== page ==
The committee also looked very closely at the changing nature of aged-care services and services for the ageing in this country. It isn’t what it used to be 20 years ago; I think that’s fairly widely acknowledged. It’s a very different landscape, with much more complex sets of needs on the part of many residents in many facilities, with increasing numbers of dementia patients with high-care needs, and all sorts of ailments and illnesses that carers now need to deal with. According to our report, the estimate is that the number of workers required for the aged-care sector will need to grow from 366,000 to 980,000 to meet the needs of increasing numbers of older Australians accessing aged-care services. That’s a huge number of people that are going to be needed to be brought into this industry to support this vital part of our community—the people who have, in the generations that have gone before us, built our country.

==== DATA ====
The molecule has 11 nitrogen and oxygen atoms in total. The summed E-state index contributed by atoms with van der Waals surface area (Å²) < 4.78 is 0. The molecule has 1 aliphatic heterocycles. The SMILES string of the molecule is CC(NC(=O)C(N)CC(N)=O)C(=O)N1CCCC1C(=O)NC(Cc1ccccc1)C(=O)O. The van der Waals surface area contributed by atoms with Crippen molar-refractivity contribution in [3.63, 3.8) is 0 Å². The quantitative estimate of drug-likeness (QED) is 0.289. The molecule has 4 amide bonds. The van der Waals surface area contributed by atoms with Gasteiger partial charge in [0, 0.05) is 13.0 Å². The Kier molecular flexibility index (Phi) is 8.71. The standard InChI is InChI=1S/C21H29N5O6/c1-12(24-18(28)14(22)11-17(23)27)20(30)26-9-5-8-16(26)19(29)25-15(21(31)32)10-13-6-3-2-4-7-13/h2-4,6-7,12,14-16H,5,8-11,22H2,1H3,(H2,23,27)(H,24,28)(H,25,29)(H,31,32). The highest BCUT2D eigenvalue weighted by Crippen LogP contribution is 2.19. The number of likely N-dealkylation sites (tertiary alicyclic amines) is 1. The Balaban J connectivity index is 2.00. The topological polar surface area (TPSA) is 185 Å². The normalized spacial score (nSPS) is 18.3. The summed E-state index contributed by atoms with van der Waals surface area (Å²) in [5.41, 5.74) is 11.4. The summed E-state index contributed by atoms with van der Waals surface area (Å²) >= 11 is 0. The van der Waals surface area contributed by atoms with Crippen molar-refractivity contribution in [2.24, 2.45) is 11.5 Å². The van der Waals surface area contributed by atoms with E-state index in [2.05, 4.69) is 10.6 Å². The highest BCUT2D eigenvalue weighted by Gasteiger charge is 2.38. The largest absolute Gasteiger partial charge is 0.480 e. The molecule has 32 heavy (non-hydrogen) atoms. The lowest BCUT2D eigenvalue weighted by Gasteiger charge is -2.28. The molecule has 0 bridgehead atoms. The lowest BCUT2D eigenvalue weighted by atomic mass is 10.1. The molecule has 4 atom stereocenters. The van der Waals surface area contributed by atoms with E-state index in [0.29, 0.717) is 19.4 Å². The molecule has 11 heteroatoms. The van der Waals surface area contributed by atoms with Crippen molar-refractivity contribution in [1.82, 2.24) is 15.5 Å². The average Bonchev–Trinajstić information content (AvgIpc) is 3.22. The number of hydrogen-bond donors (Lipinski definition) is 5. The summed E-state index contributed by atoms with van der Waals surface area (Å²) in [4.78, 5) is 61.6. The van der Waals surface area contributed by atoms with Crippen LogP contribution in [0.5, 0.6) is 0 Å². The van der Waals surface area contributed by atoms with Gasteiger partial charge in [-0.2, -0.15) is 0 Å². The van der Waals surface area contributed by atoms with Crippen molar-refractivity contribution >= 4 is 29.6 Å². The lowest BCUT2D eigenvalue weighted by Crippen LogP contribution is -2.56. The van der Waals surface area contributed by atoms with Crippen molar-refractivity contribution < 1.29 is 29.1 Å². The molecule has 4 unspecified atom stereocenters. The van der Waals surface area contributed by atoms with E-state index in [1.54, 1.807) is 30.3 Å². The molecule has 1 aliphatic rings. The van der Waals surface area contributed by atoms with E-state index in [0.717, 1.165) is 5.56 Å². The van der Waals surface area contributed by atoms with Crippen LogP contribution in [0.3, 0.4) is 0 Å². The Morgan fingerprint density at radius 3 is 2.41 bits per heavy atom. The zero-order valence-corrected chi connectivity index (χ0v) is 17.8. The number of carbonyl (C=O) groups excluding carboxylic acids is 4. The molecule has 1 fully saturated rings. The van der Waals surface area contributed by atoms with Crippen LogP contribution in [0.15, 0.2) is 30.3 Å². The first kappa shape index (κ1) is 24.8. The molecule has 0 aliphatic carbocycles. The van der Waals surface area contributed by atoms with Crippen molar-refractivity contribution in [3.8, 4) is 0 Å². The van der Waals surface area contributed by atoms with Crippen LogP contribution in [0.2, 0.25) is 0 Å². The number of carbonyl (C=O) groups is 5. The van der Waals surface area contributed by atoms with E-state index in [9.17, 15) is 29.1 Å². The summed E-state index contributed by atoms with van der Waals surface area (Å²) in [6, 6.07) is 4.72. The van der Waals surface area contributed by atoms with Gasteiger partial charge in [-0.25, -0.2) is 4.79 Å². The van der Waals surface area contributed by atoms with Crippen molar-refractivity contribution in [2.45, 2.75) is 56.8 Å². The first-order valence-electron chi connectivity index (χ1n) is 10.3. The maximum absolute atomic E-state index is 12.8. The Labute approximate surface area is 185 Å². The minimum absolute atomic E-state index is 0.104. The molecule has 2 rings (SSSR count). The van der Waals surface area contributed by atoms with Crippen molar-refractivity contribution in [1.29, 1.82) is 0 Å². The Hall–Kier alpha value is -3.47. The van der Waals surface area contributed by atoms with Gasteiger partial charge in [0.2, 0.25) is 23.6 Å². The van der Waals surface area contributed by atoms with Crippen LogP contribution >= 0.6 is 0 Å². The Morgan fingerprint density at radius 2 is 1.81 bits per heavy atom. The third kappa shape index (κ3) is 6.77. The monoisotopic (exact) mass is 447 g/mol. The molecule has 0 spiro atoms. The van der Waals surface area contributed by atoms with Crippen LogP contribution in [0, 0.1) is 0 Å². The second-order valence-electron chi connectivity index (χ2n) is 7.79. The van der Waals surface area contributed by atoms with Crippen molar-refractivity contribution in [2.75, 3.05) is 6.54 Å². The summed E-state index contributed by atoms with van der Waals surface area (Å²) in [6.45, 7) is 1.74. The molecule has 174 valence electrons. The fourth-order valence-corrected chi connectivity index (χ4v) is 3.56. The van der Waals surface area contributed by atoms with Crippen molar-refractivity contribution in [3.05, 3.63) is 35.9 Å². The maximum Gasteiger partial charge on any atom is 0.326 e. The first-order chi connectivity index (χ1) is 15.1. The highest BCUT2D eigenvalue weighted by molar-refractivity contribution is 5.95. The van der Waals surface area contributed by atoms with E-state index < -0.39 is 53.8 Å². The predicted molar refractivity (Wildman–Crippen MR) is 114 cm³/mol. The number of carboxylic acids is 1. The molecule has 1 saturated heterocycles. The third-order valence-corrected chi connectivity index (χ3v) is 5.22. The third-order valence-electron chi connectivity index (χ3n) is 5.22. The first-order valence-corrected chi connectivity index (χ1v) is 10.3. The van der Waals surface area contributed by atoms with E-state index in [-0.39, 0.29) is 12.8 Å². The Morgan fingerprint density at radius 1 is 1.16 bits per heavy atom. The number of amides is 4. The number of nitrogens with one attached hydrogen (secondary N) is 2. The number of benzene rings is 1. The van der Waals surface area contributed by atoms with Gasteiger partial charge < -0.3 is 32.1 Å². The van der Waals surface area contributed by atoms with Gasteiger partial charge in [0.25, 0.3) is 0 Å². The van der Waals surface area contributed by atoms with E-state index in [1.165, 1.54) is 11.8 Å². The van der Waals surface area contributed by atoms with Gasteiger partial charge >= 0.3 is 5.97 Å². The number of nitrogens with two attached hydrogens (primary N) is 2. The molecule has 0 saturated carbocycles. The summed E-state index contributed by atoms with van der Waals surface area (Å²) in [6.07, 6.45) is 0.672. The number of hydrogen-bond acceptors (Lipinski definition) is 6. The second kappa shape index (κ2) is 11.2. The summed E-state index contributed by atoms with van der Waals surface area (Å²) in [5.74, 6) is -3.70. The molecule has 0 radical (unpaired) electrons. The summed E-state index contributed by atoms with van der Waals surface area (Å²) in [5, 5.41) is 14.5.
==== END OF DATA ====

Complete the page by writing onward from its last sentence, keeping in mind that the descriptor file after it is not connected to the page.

In Tasmania alone, interestingly—being a very passionate Tasmanian—we’ll require an additional 4,000 workers by 2025 to meet future demand. That’s greater than the population of the town in Tasmania that I grew up in. That’s a significant challenge that we have to take seriously and address, but by way of a measured and comprehensive response to the issues and not a blunt instrument or one element of the problem being dealt with to the exclusion of others. I think it is important we deal with this in an holistic way and make sure we don’t leave off the agenda other elements that need to be dealt with.